While not based on learner output, the first study examines language that can serve as a model to learners and has clear implications for second language teaching practice (see Wulff, Römer & Swales 2012). It combines quantitative and qualitative approaches to the distribution of attended and unattended this in successful student writing across disciplines and determines what learners need to know about this in this particular writing context. The second study examines the role that constructions play in second language acquisition. It uses data from a native speaker corpus, learner corpora, and psycholinguistic experiments to investigate what influences L2 learners’ acquisition and processing of English verb-argument constructions (see Ellis, O’Donnell & Römer 2013; Römer, O’Donnell & Ellis Forthcoming; Römer, Roberson, O’Donnell & Ellis 2014). The talk discusses the implications of both studies before closing with thoughts on desiderata and future avenues for corpus-based SLA research.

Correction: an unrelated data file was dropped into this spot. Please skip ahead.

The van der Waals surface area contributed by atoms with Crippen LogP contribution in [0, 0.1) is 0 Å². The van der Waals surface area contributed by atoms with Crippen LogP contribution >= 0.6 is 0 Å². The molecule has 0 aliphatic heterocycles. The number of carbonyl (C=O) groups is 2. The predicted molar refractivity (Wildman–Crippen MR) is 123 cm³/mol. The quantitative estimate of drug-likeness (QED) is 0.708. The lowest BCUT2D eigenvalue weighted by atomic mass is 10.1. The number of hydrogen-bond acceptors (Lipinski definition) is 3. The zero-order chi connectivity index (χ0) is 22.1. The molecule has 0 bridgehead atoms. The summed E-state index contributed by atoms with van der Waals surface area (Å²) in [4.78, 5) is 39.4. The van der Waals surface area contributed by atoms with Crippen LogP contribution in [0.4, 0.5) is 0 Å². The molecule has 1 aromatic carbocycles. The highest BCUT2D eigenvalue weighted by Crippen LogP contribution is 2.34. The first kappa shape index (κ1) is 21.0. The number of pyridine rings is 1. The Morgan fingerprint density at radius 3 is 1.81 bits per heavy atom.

• Ellis, N. C., M. B. O’Donnell & U. Römer. 2013. Usage-based language: Investigating the latent structures that underpin acquisition. Language Learning 63(Supp. 1): 25-51.
  • McEnery, T. & A. Hardie. 2012. Corpus Linguistics. Method, Theory and Practice. Cambridge: Cambridge University Press.
  • Römer, U., M. B. O’Donnell & N. C. Ellis. Forthcoming. Using COBUILD grammar patterns for a large-scale analysis of verb-argument constructions: Exploring corpus data and speaker knowledge. In: Nicholas Groom, Maggie Charles & Suganthi John (eds.). Corpora, Grammar and Discourse: In Honour of Susan Hunston. Amsterdam: John Benjamins.